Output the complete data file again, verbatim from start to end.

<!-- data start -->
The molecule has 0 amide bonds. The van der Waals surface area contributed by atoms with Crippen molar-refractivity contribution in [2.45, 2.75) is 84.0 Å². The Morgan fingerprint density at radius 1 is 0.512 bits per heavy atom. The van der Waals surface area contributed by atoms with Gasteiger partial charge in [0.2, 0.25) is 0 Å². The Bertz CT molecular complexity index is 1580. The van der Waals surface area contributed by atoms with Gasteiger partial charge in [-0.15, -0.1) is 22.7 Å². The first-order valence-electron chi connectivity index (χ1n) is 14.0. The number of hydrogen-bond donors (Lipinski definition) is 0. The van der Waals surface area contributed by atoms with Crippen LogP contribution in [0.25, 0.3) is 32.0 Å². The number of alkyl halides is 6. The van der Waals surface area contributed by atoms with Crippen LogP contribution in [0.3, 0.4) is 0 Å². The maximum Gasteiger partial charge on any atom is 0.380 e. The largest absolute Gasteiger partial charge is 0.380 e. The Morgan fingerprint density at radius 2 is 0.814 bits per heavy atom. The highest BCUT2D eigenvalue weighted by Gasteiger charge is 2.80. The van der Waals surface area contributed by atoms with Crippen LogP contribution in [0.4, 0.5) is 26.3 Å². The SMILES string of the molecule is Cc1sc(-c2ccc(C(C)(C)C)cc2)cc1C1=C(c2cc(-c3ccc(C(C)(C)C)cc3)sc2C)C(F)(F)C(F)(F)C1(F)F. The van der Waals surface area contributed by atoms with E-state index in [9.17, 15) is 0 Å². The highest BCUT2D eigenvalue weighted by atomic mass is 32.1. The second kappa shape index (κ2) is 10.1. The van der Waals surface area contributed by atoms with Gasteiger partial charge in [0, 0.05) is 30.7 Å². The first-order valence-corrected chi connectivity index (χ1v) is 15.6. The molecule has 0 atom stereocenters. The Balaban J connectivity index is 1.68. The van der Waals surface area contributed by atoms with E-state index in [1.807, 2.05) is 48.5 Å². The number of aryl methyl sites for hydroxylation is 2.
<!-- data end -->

The molecule has 0 amide bonds. The van der Waals surface area contributed by atoms with Crippen molar-refractivity contribution in [2.45, 2.75) is 84.0 Å². The Morgan fingerprint density at radius 1 is 0.512 bits per heavy atom. The van der Waals surface area contributed by atoms with Gasteiger partial charge in [0.2, 0.25) is 0 Å². The Bertz CT molecular complexity index is 1580. The van der Waals surface area contributed by atoms with Gasteiger partial charge in [-0.15, -0.1) is 22.7 Å². The first-order valence-electron chi connectivity index (χ1n) is 14.0. The number of hydrogen-bond donors (Lipinski definition) is 0. The van der Waals surface area contributed by atoms with Crippen LogP contribution in [0.25, 0.3) is 32.0 Å². The number of alkyl halides is 6. The van der Waals surface area contributed by atoms with Crippen LogP contribution in [0.3, 0.4) is 0 Å². The maximum Gasteiger partial charge on any atom is 0.380 e. The largest absolute Gasteiger partial charge is 0.380 e. The Morgan fingerprint density at radius 2 is 0.814 bits per heavy atom. The highest BCUT2D eigenvalue weighted by Gasteiger charge is 2.80. The van der Waals surface area contributed by atoms with Crippen LogP contribution in [0.4, 0.5) is 26.3 Å². The SMILES string of the molecule is Cc1sc(-c2ccc(C(C)(C)C)cc2)cc1C1=C(c2cc(-c3ccc(C(C)(C)C)cc3)sc2C)C(F)(F)C(F)(F)C1(F)F. The van der Waals surface area contributed by atoms with E-state index in [9.17, 15) is 0 Å². The highest BCUT2D eigenvalue weighted by atomic mass is 32.1. The second kappa shape index (κ2) is 10.1. The van der Waals surface area contributed by atoms with Gasteiger partial charge in [0, 0.05) is 30.7 Å². The first-order valence-corrected chi connectivity index (χ1v) is 15.6. The molecule has 0 atom stereocenters. The Balaban J connectivity index is 1.68. The van der Waals surface area contributed by atoms with E-state index in [1.807, 2.05) is 48.5 Å². The number of aryl methyl sites for hydroxylation is 2.